Online teaching for the technophobe – Part 4

Read the last 3 tips provided by Gus Worth for technophobes, get over your fears and enjoy teaching online.

Don’t allow chaos

This is probably one of the areas in which a technophobe is worried about, can you keep order when you are not actually in the room with students and all you can see is a postage stamp sized video of them? The good thing is yes you can, but it is different. You do need to create ground rules exactly as you would in a physical space. If something goes wrong though, and a student is causing problems you may need to take specific action. In a conventional classroom you can give a student a stern look and that may be enough of a warning. Online, if you have say 8-10 students they are normally grouped together and they cannot see if you are specifically looking at them. So what do you do? First, a voice warning may be enough. Second, pulling them into a virtual private room where they cannot see or hear the other students and talking to them is an option.

However, let’s forget about bad behavior or troublesome students for a moment and talk about a normal class which can also descend into disorder. First, your organization has to be good. Normally, students put up their hands if they have a question or know an answer. Online, with dedicated software such as Vedamo, they can ring a bell to indicate that they wish to speak. Once students accept that they cannot just speak but must indicate first a lot of your problems are solved.

Also, let’s say you have 10 students. Doing things in rounds is a good way. Explain that you will start with student number one and continue through to number 10. This provides a structure. You can also do live correction of writings or homework and again a round structure works best. You can mix it up, starting with 10 and working your way back to one and vice versa to stop the first person feeling they always have to answer first. Just be strict with your system, and once students get used to it you should be fine.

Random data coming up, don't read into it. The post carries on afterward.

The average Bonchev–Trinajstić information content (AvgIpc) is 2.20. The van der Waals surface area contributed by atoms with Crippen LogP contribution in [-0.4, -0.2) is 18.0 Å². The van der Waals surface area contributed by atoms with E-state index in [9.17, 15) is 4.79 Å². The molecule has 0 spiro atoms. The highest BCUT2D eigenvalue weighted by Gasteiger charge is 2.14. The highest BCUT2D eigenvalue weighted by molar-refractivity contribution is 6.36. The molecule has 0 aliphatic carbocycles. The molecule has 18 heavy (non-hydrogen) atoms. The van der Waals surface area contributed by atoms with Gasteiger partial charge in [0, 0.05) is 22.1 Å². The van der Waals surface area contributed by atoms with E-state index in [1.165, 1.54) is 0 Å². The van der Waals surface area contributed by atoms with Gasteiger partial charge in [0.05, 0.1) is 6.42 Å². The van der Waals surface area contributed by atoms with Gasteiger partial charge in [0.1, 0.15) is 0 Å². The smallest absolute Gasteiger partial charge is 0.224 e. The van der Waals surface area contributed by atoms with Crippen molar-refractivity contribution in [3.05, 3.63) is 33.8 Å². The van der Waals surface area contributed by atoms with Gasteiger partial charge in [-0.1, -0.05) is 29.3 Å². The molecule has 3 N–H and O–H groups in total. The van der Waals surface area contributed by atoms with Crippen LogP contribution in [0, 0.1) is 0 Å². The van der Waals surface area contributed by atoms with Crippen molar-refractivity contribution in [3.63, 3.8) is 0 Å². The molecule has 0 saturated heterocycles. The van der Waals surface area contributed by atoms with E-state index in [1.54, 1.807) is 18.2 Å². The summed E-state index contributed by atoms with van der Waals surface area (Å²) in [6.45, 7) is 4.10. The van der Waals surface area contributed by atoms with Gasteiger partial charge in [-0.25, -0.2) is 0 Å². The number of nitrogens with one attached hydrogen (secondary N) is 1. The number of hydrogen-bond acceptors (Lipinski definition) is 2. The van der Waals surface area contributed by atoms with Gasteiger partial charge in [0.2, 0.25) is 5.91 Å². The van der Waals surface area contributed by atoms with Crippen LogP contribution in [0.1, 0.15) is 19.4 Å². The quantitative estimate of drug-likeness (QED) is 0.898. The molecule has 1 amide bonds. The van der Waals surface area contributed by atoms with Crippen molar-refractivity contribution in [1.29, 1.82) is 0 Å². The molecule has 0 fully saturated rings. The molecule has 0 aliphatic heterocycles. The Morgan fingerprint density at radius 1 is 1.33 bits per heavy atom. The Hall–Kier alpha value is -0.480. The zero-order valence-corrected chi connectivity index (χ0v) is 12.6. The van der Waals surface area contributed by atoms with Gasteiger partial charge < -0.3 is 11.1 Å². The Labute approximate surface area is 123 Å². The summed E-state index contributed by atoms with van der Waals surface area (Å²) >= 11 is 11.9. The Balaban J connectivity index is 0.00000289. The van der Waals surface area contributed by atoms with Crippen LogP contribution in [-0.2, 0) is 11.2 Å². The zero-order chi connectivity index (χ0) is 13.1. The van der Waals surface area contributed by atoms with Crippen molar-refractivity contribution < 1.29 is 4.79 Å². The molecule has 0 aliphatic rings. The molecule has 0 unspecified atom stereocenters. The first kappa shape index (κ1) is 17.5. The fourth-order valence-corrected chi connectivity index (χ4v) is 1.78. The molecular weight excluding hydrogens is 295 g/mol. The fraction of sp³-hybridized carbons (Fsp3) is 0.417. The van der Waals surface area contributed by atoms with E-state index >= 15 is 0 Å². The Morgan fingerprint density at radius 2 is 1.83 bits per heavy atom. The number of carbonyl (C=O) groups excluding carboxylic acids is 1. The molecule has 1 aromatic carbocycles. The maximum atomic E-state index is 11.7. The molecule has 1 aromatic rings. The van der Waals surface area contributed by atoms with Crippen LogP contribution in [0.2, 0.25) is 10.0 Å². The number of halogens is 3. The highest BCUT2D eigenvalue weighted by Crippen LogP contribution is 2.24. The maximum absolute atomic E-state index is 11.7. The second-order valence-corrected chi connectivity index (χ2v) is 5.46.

Teaching kids

First off, you cannot teach young kids remotely if they are in a room by themselves. They need an adult in there with them to make sure they do what they are supposed to. For example, if the kid is in a hospital, a nurse or similar will be there to make sure they learn and behave. So, you don’t need to worry about that. When kids are older, and can go online by themselves, you have to teach them by your own skills. The good news is that online you can access many areas to stimulate them, Youtube or other videos, Ted lessons, interactive teaching, colours, photos, drawing, etc. You can teach them about space by showing them videos of the planets. In a physical classroom you may not be able to afford fancy electronic whiteboards but online you have them with all the wonders of the Web.

Once you get over your nervousness with technology, this is the exciting part. Most kids love playing with computers and for them this is normal. Use that. No more boring concentration on black and white text. Make the lessons come alive. Let them see and do. What makes a good teacher with kids is that they stimulate them to use their imagination, they make the lessons enjoyable and I definitely feel that online teaching can make that part easier.